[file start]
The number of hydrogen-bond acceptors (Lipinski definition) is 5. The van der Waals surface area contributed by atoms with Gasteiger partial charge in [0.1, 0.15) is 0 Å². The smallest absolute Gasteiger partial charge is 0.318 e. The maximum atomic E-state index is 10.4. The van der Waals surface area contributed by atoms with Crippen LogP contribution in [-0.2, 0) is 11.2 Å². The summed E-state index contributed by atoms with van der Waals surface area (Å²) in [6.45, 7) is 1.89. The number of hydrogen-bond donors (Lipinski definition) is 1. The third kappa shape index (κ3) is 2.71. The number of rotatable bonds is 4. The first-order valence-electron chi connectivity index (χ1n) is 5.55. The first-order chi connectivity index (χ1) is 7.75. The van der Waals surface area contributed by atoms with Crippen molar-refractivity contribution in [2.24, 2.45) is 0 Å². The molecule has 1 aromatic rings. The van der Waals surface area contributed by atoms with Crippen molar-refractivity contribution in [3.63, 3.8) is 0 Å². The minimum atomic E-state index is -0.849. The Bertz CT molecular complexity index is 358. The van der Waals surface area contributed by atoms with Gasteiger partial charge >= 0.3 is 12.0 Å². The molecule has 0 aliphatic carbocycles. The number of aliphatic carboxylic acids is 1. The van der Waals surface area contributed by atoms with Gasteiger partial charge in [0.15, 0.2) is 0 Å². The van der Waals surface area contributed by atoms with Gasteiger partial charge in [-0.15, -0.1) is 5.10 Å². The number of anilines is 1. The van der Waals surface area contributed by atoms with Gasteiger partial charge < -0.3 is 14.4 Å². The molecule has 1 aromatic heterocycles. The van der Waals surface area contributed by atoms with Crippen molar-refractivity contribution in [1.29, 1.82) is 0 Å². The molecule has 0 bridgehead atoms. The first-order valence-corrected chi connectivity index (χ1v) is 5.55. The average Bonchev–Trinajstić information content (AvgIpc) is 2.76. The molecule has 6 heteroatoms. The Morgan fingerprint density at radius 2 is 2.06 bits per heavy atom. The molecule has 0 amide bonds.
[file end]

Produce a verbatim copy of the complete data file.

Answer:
The number of hydrogen-bond acceptors (Lipinski definition) is 5. The van der Waals surface area contributed by atoms with Gasteiger partial charge in [0.1, 0.15) is 0 Å². The smallest absolute Gasteiger partial charge is 0.318 e. The maximum atomic E-state index is 10.4. The van der Waals surface area contributed by atoms with Crippen LogP contribution in [-0.2, 0) is 11.2 Å². The summed E-state index contributed by atoms with van der Waals surface area (Å²) in [6.45, 7) is 1.89. The number of hydrogen-bond donors (Lipinski definition) is 1. The third kappa shape index (κ3) is 2.71. The number of rotatable bonds is 4. The first-order valence-electron chi connectivity index (χ1n) is 5.55. The first-order chi connectivity index (χ1) is 7.75. The van der Waals surface area contributed by atoms with Crippen molar-refractivity contribution in [2.24, 2.45) is 0 Å². The molecule has 1 aromatic rings. The van der Waals surface area contributed by atoms with Crippen molar-refractivity contribution in [3.63, 3.8) is 0 Å². The minimum atomic E-state index is -0.849. The Bertz CT molecular complexity index is 358. The van der Waals surface area contributed by atoms with Gasteiger partial charge >= 0.3 is 12.0 Å². The molecule has 0 aliphatic carbocycles. The number of aliphatic carboxylic acids is 1. The van der Waals surface area contributed by atoms with Gasteiger partial charge in [0.15, 0.2) is 0 Å². The van der Waals surface area contributed by atoms with Gasteiger partial charge in [-0.15, -0.1) is 5.10 Å². The number of anilines is 1. The van der Waals surface area contributed by atoms with Gasteiger partial charge < -0.3 is 14.4 Å². The molecule has 1 aromatic heterocycles. The van der Waals surface area contributed by atoms with Crippen molar-refractivity contribution in [1.29, 1.82) is 0 Å². The molecule has 0 bridgehead atoms. The first-order valence-corrected chi connectivity index (χ1v) is 5.55. The average Bonchev–Trinajstić information content (AvgIpc) is 2.76. The molecule has 6 heteroatoms. The Morgan fingerprint density at radius 2 is 2.06 bits per heavy atom. The molecule has 0 amide bonds.